Transportation Enhancements Fight Growing More Intense
As Capitol Hill continues battles over budget priorities and how to best balance transportation priorities with the currently unsustainable Highway Trust Fund, Transportation Enhancements (TE) are already center stage in the debate. TE recently came under attack in the Senate when Senator Tom Coburn (R-OK) offered an amendment to prohibit the use of these funds for certain projects during a recent Senate floor debate on the current continuing resolution. Fortunately, Coburn's amendment did not pass. Senator Rand Paul (R-KY) has been cleared to offer an amendment to eliminate the program during the upcoming Senate floor vote on the first round of combined appropriations bills (called mini-buses) when the Senate returns October 31.
Are partisan politics holding up progress?
On some days it seems like Democrats and Republicans in Washington can agree on nothing. Adding to the partisan impasses are dozens of obscure Senate procedures that have a significant impact on how and when legislation is considered and passed. Most people know that the filibuster – which requires 60 votes to allow a bill to be debated or voted on – has recently become a common element of the Senate’s daily business, invoked on essentially every piece of legislation. However, fewer people know that Senate rules require the minority party’s consent to hold committee hearings after 2 p.m. or that Congress often holds “pro forma” sessions during recesses which allow bills to be passed with only a handful of members present and prevent Presidential recess appointments.
“Are parks and open spaces essential to our state economy?” the Arizona survey asked. “Absolutely ” said 92 percent of the Arizonans surveyed. “Do you visit parks at least a couple times a year?” “Yup,” said 86
PE vs. Summer Camp
The acronym “PE” holds a lot of negative associations for some people, bringing back memories of seemingly impossible fitness tests and rope climbs, along with tween and teen mortification about changing in a school locker room and various other indignities
To Tax or Not to Tax. Is that the Question?
One of the tasks assigned to the Deficit Reduction Committee is to recommend tax reform that includes changes to the tax code in order to build revenue and to pay for tax credits in order to build the economy. After the Senate voted procedurally this week to reject the President’s jobs bill, Democrats are considering breaking the package into smaller, more appealing pieces. It’s not clear if they would still attempt to offset these smaller bills of spending and tax cuts with targeted tax increases. The two parties are severely divided over the matter of proper distribution of the federal income tax. What Democrats call “the wealthiest paying their fair share” is called “class warfare” by Republicans.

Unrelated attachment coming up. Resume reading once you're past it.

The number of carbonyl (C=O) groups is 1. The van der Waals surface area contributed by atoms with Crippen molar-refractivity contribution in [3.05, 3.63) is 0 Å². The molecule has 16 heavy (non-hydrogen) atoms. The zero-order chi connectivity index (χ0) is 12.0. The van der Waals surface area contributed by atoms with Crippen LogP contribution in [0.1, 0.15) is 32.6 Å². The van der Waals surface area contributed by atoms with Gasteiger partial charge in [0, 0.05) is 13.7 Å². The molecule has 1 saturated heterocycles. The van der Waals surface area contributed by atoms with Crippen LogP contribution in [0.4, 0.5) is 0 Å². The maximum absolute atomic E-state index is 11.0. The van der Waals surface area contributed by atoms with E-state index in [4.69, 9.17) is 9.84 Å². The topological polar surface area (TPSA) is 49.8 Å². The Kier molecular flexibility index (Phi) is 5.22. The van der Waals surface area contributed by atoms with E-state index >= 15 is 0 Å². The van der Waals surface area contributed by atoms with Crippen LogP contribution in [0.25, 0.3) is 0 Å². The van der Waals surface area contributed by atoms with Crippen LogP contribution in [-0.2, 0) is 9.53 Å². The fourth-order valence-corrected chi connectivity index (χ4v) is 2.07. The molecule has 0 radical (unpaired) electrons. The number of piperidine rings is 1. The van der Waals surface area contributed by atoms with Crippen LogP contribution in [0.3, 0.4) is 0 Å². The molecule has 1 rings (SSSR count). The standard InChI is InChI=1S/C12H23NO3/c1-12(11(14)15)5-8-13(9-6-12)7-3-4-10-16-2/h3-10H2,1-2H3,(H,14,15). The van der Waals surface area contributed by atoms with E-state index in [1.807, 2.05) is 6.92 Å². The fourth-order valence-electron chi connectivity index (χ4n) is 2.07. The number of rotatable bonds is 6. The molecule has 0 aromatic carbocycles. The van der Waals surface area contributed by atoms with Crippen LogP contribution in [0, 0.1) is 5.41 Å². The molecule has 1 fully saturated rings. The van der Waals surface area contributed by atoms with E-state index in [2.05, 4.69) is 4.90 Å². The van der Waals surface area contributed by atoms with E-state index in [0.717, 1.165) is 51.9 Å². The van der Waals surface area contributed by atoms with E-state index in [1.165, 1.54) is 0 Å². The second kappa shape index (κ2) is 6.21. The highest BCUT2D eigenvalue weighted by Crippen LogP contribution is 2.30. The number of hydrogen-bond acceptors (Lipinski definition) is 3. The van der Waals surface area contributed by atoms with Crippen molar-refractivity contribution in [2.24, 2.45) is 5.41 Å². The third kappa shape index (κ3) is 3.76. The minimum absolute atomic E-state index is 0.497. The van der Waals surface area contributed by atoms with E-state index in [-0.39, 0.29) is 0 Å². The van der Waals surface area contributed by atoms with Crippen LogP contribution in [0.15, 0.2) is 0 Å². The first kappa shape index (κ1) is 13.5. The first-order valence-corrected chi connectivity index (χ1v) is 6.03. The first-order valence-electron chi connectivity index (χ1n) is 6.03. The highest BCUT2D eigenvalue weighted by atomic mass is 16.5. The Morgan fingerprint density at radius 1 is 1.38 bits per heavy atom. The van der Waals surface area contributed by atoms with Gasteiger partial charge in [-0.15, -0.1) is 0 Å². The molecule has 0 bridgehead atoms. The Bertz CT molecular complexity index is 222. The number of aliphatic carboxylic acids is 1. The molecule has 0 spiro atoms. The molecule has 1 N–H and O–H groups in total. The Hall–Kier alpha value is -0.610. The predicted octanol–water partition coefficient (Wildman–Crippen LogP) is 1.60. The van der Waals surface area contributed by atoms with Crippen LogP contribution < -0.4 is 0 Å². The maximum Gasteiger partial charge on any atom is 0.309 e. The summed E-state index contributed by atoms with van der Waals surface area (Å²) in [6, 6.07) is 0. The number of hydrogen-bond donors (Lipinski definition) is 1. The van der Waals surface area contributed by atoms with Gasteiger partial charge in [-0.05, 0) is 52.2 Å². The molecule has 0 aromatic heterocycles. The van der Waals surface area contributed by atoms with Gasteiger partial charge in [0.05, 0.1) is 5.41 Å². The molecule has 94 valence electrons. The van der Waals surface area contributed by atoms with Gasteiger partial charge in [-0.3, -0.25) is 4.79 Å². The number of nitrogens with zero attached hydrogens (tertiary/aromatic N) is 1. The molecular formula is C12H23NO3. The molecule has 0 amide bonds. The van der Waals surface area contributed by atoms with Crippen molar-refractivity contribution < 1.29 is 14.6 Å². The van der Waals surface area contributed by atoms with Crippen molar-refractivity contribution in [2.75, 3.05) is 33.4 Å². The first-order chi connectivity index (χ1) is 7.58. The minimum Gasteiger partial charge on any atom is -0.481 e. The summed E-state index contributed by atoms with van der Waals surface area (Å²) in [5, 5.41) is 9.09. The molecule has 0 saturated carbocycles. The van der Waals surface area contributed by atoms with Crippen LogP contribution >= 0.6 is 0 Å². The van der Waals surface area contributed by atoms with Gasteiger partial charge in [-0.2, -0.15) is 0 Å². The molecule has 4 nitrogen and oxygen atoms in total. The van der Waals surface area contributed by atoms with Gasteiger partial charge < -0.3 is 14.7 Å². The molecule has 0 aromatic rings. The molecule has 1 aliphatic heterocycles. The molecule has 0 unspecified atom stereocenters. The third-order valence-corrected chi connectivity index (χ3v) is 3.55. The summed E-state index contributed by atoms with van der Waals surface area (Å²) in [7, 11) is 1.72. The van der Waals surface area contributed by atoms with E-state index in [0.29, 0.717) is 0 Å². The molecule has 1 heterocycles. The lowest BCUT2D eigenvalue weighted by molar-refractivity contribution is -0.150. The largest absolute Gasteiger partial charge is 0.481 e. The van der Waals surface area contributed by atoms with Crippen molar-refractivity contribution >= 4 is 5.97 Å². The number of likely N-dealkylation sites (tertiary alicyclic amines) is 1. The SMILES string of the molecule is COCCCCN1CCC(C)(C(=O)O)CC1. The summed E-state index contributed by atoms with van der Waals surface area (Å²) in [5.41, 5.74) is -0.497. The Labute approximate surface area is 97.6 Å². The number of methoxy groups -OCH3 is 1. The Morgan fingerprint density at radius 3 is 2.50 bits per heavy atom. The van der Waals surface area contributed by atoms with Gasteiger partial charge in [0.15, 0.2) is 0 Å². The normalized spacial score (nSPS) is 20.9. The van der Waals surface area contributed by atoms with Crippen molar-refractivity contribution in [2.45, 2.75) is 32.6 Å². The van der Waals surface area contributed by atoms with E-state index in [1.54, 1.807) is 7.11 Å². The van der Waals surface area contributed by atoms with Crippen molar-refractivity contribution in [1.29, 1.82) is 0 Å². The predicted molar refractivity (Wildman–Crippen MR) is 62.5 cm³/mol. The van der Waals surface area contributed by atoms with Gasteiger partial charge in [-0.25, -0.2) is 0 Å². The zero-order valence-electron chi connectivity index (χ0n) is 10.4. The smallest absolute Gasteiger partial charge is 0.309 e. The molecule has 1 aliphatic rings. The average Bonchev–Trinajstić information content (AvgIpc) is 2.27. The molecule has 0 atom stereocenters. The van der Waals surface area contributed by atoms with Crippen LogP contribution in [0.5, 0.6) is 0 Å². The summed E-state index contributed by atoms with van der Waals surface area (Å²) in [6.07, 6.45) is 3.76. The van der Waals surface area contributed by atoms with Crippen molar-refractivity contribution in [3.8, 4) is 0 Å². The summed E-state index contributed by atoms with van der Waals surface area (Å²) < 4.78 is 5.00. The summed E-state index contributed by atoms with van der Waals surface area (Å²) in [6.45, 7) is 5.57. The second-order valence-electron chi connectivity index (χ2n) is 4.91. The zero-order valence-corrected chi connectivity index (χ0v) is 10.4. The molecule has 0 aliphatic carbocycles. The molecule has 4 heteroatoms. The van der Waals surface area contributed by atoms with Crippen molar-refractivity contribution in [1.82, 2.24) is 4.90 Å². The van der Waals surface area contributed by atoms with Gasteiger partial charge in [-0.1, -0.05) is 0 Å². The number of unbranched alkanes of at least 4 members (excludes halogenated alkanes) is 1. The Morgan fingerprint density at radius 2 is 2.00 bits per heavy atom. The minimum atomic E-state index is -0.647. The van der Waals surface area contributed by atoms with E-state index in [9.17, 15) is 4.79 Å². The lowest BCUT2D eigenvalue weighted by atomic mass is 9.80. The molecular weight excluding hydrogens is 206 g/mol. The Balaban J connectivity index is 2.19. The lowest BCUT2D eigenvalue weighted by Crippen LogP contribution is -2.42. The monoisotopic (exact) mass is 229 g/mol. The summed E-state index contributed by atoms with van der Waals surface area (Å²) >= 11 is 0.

Management is doing things right; leadership is doing the right things.
November 2011 marks the 20th year of Supervisors’ Management School (SMS). Taking a moment to reflect on a program that has provided 20 years of continuing education to professionals in the parks, recreation, and leisure service field I look back
The End of Thinking Outside the Box
At the special roundtable, “Financing the Future” hosted by NRPA and the Urban Institute on September 27th in Washington, D.C., one comment in particular came through loud and clear: There are no more boxes to think outside of anymore. How true. In a full day of frank and passionate exchanges among not only parks professionals and advocates, but also mayors of U.S. cities, speaker after speaker offered ideas, insight, and counsel for what ails the financing of parks and recreation in America. Not everyone agreed with each other, and that was good. Much common ground was identified, which more than ever is crucial for moving forward.
Budgeting for Two?
To an outsider, the federal budget process can be both opaque and frustrating. The federal fiscal year ends on September 30th every year, yet only four times in the last three decades, and not since 1997, have appropriations bills funding all federal agencies passed by that date. In order to buy more time to debate and pass full-year appropriations bills, Congress passes short-term stopgap measures called Continuing Resolutions (CRs). While CRs allow Congress to prevent a government shutdown by extending federal funding authority, they generally provide for only limited changes to policy or programmatic spending levels. In recent years, the Congressional budget process has been particularly maligned by endless CRs.
“The economy of the future will be based on relationship rather than possession.” I remember reading that prediction by Wired Magazine futurist John Perry Barlow in 2003. The internet was careening from infancy to a wild toddlerhood, Napster was